January 7, 2019
URL shortener services are always a gamble as you can never be sure about what comes out of the machine if you don’t actually test it. As it is to be expected, there are quite a few platforms with loose policies that allow malicious individuals to take advantage of the URL transformation and infect those who click on the “shortened” links with malware, banking trojans, and info-stealers. The latest ESET report from malware analyst Lucas Stefanko dives deeper into the problem, presenting some of the most active real-world examples right now.
The problems start with the delivery of “scareware” ads to the person who clicked on the shortened URL, informing them that their mobile devices have been infected with malware. To respond to the risk, the users are urged to download an app from the Google Play Store or the Apple App Store (depending on the platform). In the case of Android, the apps that are downloaded are basically banking trojans and adware under disguise, while on iOS, calendar-event-creating items are being downloaded.
In the following video, Stefanko demos an example of a URL shortener service message which urges the user to download another APK file from a source outside the Play Store. The names used for these APKs are always deceitful, pretending to be something useful like an adblocker or a security utility. In some cases, if the victim clicks on the download button twice, they will get the correct installation file on the second try.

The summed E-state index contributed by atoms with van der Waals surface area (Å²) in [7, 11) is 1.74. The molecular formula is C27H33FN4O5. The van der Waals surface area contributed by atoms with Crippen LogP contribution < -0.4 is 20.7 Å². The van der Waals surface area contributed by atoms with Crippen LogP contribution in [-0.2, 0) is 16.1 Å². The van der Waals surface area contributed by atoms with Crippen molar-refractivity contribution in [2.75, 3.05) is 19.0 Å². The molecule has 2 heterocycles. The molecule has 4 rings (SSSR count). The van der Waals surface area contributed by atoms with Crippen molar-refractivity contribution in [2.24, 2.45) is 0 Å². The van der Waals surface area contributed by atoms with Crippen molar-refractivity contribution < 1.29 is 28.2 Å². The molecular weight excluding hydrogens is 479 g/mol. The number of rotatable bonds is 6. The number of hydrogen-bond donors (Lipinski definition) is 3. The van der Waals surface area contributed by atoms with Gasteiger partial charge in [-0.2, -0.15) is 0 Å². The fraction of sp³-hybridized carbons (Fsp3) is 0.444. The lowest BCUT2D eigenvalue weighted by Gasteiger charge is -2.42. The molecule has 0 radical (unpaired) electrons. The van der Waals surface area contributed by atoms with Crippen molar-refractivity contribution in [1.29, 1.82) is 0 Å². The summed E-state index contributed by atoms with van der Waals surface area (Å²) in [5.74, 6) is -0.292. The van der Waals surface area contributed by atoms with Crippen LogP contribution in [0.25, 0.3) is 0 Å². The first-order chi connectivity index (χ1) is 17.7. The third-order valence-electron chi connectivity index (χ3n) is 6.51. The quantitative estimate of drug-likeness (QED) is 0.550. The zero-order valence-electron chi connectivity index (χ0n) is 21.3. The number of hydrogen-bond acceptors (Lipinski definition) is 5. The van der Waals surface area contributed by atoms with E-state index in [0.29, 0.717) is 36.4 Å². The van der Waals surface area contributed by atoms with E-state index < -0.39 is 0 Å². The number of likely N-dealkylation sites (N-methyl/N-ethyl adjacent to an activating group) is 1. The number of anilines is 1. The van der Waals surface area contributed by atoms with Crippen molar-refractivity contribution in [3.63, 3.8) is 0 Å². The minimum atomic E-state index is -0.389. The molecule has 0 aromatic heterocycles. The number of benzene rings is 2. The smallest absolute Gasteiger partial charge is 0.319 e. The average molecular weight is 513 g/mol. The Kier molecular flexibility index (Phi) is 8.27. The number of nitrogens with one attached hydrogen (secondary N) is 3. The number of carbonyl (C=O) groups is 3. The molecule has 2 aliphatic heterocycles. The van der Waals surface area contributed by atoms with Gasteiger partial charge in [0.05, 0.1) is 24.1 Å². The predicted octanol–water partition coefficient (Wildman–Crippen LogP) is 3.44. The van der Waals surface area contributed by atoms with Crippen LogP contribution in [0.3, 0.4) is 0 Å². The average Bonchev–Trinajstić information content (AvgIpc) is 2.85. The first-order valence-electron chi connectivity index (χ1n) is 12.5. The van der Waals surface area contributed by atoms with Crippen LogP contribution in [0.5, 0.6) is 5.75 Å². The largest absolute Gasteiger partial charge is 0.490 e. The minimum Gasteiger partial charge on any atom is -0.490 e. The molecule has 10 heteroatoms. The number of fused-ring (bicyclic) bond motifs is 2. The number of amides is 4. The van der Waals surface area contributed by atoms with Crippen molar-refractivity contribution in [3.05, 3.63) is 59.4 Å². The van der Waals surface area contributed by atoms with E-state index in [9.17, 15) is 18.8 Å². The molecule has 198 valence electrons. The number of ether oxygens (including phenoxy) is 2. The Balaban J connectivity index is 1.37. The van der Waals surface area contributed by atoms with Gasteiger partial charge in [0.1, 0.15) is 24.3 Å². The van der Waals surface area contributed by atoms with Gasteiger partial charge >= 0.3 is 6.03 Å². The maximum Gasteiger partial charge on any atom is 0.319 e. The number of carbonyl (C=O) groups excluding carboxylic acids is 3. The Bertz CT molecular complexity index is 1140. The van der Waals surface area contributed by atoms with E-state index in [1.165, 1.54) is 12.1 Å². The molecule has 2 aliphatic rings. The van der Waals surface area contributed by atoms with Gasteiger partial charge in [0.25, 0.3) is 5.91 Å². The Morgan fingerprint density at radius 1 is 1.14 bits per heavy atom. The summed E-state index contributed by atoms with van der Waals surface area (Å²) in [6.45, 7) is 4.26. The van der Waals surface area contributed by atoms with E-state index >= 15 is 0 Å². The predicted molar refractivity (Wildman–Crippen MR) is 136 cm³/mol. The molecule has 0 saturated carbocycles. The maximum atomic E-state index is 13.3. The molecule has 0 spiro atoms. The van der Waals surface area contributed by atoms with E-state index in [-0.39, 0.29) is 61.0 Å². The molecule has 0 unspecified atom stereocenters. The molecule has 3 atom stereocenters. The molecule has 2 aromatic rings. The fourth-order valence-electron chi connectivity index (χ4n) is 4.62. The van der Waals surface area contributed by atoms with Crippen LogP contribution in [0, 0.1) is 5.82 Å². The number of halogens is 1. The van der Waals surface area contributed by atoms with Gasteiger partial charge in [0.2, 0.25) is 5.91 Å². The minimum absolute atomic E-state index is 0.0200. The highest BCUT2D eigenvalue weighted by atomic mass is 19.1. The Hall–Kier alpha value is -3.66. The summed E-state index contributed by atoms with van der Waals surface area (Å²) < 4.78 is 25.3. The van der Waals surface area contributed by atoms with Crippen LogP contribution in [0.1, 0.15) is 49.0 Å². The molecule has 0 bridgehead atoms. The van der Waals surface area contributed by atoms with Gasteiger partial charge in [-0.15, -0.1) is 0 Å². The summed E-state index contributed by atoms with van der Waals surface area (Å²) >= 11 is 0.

The abused URL shortener services do mention that the transmission of malicious files is prohibited, but they do nothing to enforce the policy or investigate cases of potential abuse. The ads that their partners are using are solely their responsibility, so the platforms give them full freedom to do whatever they want, including distributing malware.
ESET’s telemetry shows that this particular type of problem started all the way back in September 2019 and has been growing steadily. In 2021 alone, ESET recorded 150,000 instances of Android malware downloads happening through abused URL shortener platforms. This tells us that the scale of the problem is already pretty big, and some regulation needs to be enforced immediately. To make matters worse, the C2 servers analyzed by ESET have the ability to distribute different payloads, so this is a well-organized operation of an unpredictable nature.
If you have downloaded any apps of this kind following the advice of an unexpected pop-up, go ahead and manually uninstall it immediately. Then, run a full system scan using a mobile security tool from a reputable vendor. If you’re on iOS, use a Calendar cleanup tool.